Green party: The sustainable guide to Rio Carnival
Rio de Janeiro's annual party is about to kick off. The world's biggest festival is a raging blur of colour, music, crowds and street parties baked under a tropical sun. We’ve compiled insider tips from a Rio local on how to leave a lighter footprint on one of the most beautiful cities in the world.
Thu 26 Jan 2017
Babilonia Rio Hostel in Rio has been created from locally salvaged construction materials and uses low wattage lights and water-saving taps throughout its colourful digs. Smart architecture lets in natural light and circulates the sea breeze, reducing electricity consumption. The hostel is perched above the Atlantic Ocean in the Babilonia favela, giving even those on a shoestring budget million dollar views. The hostel also runs a community outreach programme helping their neighbours in the favela to construct affordable housing.
Refeitório Orgânico sources local organic produce when available. With a focus on clean eating, the menu is 100 percent vegan and serves a wide range of salads, hot dishes and homemade sweets.
The emphasis is on modern Brazilian fusion cuisine. Standout dishes include a Peach palm and coconut stew served with creme of manioc as well as vegan takes on classic Brazilian snacks like Eggplant and sun-dried tomato pastels.
In a city where meat is mandatory, Refeitório Orgânico is a welcome rebel on the dining scene. Either opt for an all you can eat smorgasbord or pick dishes from the buffet and pay according to how many you choose.
Grab a bike from one of the many BikeRio stations dotted around the city and use pedal power to discover the main attractions. The bright orange bicycles have become a popular way to navigate Rio and are a great way to explore the city at your own pace.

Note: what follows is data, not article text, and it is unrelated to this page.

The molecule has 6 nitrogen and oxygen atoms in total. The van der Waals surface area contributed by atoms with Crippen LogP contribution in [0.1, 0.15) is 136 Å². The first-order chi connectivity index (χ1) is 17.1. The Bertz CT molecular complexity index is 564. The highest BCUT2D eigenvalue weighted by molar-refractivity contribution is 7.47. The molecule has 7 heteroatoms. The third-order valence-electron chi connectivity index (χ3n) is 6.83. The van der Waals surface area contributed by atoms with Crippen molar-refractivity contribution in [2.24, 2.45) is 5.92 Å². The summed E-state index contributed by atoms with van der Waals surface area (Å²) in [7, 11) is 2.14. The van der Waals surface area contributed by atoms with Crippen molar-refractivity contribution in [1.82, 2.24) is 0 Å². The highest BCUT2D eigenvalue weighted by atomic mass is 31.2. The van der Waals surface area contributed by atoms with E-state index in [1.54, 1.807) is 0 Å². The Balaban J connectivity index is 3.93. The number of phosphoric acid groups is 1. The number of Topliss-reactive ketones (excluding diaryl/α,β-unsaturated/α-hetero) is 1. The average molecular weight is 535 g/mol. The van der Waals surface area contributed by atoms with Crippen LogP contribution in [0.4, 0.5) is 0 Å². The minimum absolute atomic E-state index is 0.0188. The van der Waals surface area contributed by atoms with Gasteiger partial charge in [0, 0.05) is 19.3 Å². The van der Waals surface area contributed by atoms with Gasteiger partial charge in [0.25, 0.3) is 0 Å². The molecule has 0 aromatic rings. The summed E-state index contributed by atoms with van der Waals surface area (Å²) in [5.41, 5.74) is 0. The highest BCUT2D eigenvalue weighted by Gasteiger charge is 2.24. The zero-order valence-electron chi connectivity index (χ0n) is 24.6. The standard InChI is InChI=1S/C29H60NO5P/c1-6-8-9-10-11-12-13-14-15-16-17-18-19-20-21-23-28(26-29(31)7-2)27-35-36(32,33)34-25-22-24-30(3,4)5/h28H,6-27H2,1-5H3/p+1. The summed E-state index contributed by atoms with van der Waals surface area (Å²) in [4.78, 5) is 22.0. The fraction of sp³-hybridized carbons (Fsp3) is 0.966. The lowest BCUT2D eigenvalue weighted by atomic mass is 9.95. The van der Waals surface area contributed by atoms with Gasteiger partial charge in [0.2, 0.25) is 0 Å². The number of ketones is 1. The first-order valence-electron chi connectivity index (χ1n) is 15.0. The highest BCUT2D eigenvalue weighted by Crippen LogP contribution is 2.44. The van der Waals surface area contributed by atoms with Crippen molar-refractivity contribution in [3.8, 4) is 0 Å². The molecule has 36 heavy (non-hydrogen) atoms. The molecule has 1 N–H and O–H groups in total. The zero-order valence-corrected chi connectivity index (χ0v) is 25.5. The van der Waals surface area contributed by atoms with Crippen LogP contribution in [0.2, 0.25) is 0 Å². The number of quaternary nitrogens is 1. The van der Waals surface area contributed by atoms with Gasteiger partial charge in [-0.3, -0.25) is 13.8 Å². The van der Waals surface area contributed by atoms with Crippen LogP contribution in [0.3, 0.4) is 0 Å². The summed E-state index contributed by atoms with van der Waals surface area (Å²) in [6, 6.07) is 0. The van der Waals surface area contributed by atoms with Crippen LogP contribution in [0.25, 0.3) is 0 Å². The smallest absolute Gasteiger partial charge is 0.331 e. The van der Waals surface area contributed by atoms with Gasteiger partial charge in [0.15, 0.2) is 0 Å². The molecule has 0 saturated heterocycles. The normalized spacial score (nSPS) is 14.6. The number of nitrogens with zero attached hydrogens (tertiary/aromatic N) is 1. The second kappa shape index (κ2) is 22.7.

Rio de Janeiro is very bike-friendly, with over 450 kilometres of cycleways connecting the suburbs to Downtown and the beaches. One of the best rides is through the 14 kilometres of tropical parklands connecting Downtown to Botafogo beach.
Simply download the BikeRio app onto your mobile and you’re good to go. (Keep in mind that you will need to be online to connect to the app, so either get a local SIM card or make sure you’ve got a decent roaming data plan.)
Bloco da Lama is a famous Carnival street party, held annually in the historically charming (and normally tranquil) seaside town of Paraty, a few hours out of Rio.
A ‘bloco’ is a free street party and one of the defining attractions of Carnival in Brazil. It’s also filthy good fun; revellers at Bloco da Lama smear themselves from head to toe in thick mud from the bay and then dance themselves silly all day. Ditch your expensive Carnival outfit for a natural costume that’s environmentally low impact and will simply wash off when you’ve had enough.
Extend your visit to Rio after the Carnival and give something back to the community with Project Favela.
Project Favela is a school in Rocinha, the city’s largest favela with a population of over 70,000. They also run early childhood education programmes and adult literacy courses, with an emphasis on breaking the cycle of poverty that exists for so many residents of Rocinha.
Volunteers can live and work in the favela alongside the community. The programme asks for a donation to cover running expenses and to reinvest into the school, however accommodation, airport transfers and 24/7 assistance are provided for those who want to spend some time helping with the programmes.
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